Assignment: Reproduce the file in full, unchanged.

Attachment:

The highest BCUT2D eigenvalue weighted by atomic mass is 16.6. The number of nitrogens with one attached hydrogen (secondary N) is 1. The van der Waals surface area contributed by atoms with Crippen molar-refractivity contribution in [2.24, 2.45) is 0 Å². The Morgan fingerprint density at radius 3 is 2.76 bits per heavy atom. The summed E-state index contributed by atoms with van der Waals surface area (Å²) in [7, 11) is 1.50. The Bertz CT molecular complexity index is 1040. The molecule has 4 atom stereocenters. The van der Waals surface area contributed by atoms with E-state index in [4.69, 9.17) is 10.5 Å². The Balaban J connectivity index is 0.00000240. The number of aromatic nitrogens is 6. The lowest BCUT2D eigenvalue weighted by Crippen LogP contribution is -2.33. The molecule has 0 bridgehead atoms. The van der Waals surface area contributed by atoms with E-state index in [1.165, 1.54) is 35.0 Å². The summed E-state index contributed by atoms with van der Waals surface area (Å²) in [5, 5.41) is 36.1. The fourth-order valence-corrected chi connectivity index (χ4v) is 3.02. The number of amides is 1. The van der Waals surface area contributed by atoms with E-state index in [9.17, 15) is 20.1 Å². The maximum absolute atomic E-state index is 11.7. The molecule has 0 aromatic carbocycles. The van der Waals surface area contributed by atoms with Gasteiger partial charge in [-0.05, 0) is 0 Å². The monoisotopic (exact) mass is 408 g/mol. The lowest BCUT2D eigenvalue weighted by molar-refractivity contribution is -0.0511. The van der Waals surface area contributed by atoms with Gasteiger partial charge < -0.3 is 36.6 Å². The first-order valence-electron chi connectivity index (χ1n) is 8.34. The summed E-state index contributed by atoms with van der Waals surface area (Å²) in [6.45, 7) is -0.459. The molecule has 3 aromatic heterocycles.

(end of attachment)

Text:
The highest BCUT2D eigenvalue weighted by atomic mass is 16.6. The number of nitrogens with one attached hydrogen (secondary N) is 1. The van der Waals surface area contributed by atoms with Crippen molar-refractivity contribution in [2.24, 2.45) is 0 Å². The Morgan fingerprint density at radius 3 is 2.76 bits per heavy atom. The summed E-state index contributed by atoms with van der Waals surface area (Å²) in [7, 11) is 1.50. The Bertz CT molecular complexity index is 1040. The molecule has 4 atom stereocenters. The van der Waals surface area contributed by atoms with E-state index in [4.69, 9.17) is 10.5 Å². The Balaban J connectivity index is 0.00000240. The number of aromatic nitrogens is 6. The lowest BCUT2D eigenvalue weighted by Crippen LogP contribution is -2.33. The molecule has 0 bridgehead atoms. The van der Waals surface area contributed by atoms with E-state index in [1.165, 1.54) is 35.0 Å². The summed E-state index contributed by atoms with van der Waals surface area (Å²) in [5, 5.41) is 36.1. The fourth-order valence-corrected chi connectivity index (χ4v) is 3.02. The number of amides is 1. The van der Waals surface area contributed by atoms with E-state index in [9.17, 15) is 20.1 Å². The maximum absolute atomic E-state index is 11.7. The molecule has 0 aromatic carbocycles. The van der Waals surface area contributed by atoms with Gasteiger partial charge in [-0.05, 0) is 0 Å². The monoisotopic (exact) mass is 408 g/mol. The lowest BCUT2D eigenvalue weighted by molar-refractivity contribution is -0.0511. The van der Waals surface area contributed by atoms with Gasteiger partial charge < -0.3 is 36.6 Å². The first-order valence-electron chi connectivity index (χ1n) is 8.34. The summed E-state index contributed by atoms with van der Waals surface area (Å²) in [6.45, 7) is -0.459. The molecule has 3 aromatic heterocycles.